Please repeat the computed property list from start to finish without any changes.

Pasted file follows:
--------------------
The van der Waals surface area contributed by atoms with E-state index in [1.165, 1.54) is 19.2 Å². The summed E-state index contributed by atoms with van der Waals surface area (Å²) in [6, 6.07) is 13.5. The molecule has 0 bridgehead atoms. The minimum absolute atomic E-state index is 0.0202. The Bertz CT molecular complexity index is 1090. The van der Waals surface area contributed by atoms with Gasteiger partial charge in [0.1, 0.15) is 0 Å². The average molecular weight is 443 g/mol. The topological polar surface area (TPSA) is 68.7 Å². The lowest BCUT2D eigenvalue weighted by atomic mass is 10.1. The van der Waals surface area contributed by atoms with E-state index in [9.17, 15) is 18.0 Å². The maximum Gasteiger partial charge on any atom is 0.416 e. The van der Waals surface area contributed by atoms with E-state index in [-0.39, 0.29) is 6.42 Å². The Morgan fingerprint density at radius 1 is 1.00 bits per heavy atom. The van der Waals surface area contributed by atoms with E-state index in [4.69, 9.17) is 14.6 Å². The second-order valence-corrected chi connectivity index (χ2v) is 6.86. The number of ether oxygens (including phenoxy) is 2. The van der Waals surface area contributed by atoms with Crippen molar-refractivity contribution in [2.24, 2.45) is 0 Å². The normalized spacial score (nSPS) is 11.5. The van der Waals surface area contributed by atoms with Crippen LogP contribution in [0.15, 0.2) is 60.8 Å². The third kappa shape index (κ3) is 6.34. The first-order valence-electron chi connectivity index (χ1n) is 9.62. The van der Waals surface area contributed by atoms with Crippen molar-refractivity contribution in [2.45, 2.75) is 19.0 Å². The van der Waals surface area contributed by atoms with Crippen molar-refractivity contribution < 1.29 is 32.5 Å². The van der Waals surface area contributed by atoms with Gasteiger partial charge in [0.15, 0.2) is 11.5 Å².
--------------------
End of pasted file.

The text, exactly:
The van der Waals surface area contributed by atoms with E-state index in [1.165, 1.54) is 19.2 Å². The summed E-state index contributed by atoms with van der Waals surface area (Å²) in [6, 6.07) is 13.5. The molecule has 0 bridgehead atoms. The minimum absolute atomic E-state index is 0.0202. The Bertz CT molecular complexity index is 1090. The van der Waals surface area contributed by atoms with Gasteiger partial charge in [0.1, 0.15) is 0 Å². The average molecular weight is 443 g/mol. The topological polar surface area (TPSA) is 68.7 Å². The lowest BCUT2D eigenvalue weighted by atomic mass is 10.1. The van der Waals surface area contributed by atoms with E-state index in [9.17, 15) is 18.0 Å². The maximum Gasteiger partial charge on any atom is 0.416 e. The van der Waals surface area contributed by atoms with E-state index in [-0.39, 0.29) is 6.42 Å². The Morgan fingerprint density at radius 1 is 1.00 bits per heavy atom. The van der Waals surface area contributed by atoms with E-state index in [4.69, 9.17) is 14.6 Å². The second-order valence-corrected chi connectivity index (χ2v) is 6.86. The number of ether oxygens (including phenoxy) is 2. The van der Waals surface area contributed by atoms with Crippen molar-refractivity contribution in [2.24, 2.45) is 0 Å². The normalized spacial score (nSPS) is 11.5. The van der Waals surface area contributed by atoms with Crippen LogP contribution in [0.15, 0.2) is 60.8 Å². The third kappa shape index (κ3) is 6.34. The first-order valence-electron chi connectivity index (χ1n) is 9.62. The van der Waals surface area contributed by atoms with Crippen molar-refractivity contribution in [2.45, 2.75) is 19.0 Å². The van der Waals surface area contributed by atoms with Crippen molar-refractivity contribution < 1.29 is 32.5 Å². The van der Waals surface area contributed by atoms with Gasteiger partial charge in [0.15, 0.2) is 11.5 Å².